PARIS — Friday the 13th became a day of infamy in Paris after a series of coordinated terrorist attacks in Paris left at least 129 people dead and 350 wounded.
“This has been the worst attack in Paris since World War II,” said Tara Chaney*, an missions worker in France. “People are in a state of shock and mourning; however, there is also a sense of resolve. Parisians are slowly going about their lives. They want to prove to the terrorists that they have not won.”
The self-proclaimed Islamic State claimed responsibility, yet many Muslims around the world took to social media to condemn the attacks, citing a difference between Islam and extremist dogma.
Mark Edworthy, a mission’s top strategist for Europe, said, “Some rush immediately to political or even ideological reasons behind the acts, but our workers understand the spiritual dimension of darkness in the world and the reality that violence can erupt anywhere and any time.”
Edworthy added that some would think the immediate response is that Paris needs to monitor more closely the whereabouts of known terrorists or some other “empty solution” to a very complicated problem. “But our workers have one driving thought: ‘Paris needs Jesus,'” Edworthy said.
“There are so many hurting people in our city,” said Rebecca Edwards*, a Christian worker in Paris. “Aside from those who have been personally affected by the loss of loved ones or the terror of being directly involved in the attacks, there are millions of people living in this city who do not have the hope that comes with knowing of the love of Jesus Christ.”
Friday night’s carnage included three separate explosions near the national stadium, where an international soccer match was being held. The deadliest onslaught, however, was at the Bataclan concert hall, where attackers took hostages and engaged in a standoff with police until nearly 1 a.m. Saturday.
French President Francois Hollande called the attacks “an act of war.”
Michael Harrington, a Christian worker in France, said, “These were not shootings in dark neighborhoods, not government targets, not military quarrels. Rather, the shootings and bombings today happened in the places of Paris in which life occurs every day: cafés, restaurants, the stadium, a concert hall. The purpose was clear: death, pain and terror.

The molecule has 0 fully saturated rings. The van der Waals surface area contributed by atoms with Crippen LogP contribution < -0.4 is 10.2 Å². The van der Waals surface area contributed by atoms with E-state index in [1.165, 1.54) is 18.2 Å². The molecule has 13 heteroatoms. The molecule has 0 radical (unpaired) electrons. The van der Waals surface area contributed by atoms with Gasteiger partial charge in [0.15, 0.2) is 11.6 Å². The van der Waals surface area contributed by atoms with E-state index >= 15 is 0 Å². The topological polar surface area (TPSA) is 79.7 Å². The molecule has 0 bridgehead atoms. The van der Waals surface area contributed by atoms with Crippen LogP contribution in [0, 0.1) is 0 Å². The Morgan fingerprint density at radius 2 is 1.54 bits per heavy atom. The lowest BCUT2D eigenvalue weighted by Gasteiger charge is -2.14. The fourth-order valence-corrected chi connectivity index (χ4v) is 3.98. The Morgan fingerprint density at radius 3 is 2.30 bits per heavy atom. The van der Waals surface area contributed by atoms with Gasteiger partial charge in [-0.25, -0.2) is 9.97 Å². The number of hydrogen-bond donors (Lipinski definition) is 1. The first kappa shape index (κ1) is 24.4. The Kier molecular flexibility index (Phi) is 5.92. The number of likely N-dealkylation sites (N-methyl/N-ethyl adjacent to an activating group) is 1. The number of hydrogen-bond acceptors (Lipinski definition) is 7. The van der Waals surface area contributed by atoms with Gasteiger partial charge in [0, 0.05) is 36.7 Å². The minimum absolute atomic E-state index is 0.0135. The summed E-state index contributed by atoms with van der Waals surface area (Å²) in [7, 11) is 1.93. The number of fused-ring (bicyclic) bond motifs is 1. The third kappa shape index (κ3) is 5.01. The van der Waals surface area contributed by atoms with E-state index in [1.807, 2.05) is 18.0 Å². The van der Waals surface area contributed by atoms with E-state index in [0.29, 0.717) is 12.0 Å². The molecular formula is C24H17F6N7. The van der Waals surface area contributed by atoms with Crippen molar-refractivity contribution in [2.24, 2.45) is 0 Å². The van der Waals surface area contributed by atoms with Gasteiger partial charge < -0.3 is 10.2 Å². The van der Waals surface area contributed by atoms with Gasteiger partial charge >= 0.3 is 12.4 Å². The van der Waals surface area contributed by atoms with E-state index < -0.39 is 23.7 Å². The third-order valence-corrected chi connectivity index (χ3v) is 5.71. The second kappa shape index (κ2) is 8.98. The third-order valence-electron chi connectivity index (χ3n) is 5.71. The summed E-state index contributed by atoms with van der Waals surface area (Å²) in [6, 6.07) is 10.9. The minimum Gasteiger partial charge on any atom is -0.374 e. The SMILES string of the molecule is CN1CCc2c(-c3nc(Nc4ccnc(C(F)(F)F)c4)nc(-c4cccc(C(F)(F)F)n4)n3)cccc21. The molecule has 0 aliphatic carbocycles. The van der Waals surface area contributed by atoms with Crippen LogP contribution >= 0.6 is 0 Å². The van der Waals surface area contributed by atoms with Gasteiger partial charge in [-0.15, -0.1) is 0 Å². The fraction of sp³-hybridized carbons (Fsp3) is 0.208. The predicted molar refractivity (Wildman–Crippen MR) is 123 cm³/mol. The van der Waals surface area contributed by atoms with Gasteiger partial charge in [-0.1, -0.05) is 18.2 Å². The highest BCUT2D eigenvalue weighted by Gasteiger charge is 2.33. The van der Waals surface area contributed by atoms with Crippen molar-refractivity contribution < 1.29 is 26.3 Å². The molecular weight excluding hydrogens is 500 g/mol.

“Are the French people hurting? Without a doubt,” Harrington said. “Many will find their loved ones home and safe, but there are over 300 people that are not home, nor safe. Our hearts hurt. Our colleagues have expressed solidarity in the face of hurt, pleading adherence to 1 Timothy 2:1-8, which calls for petitions, prayers and intercession.”
The French Baptist Federation posted a response to Friday’s Paris attacks, saying, “Again this year, our country has now experienced the horror of terrorism: dark, cold, blind and blinded. France, where a state of emergency has been declared, wakes up in pain, grief and bereavement. Beyond outrage, sadness and incomprehension, [we] share compassion for the victims and families affected by these murderous attacks. It encourages all to mobilize our churches to actions of help and support in prayer. The Bible invites us to establish a footprint of prayer in truth and love, commitment and authenticity.”
In January this year two gunmen stormed the Paris office of the publication Charlie Hebdo, killing 11.
Trey Cassidy*, an Christian strategy leader in France, said, “We mourn with our French brothers and sisters that many did not come home after the attacks. It brings to mind the verse in John that our enemy is a thief who ‘comes to steal, kill, and destroy.'” He encouraged the Christian community to not wait and see how others will respond to this tragedy. “Let us, as the body of Christ, be the first to respond with comfort for those grieving and an offer to share our hope,” he said.
— by Charles Braddix | BP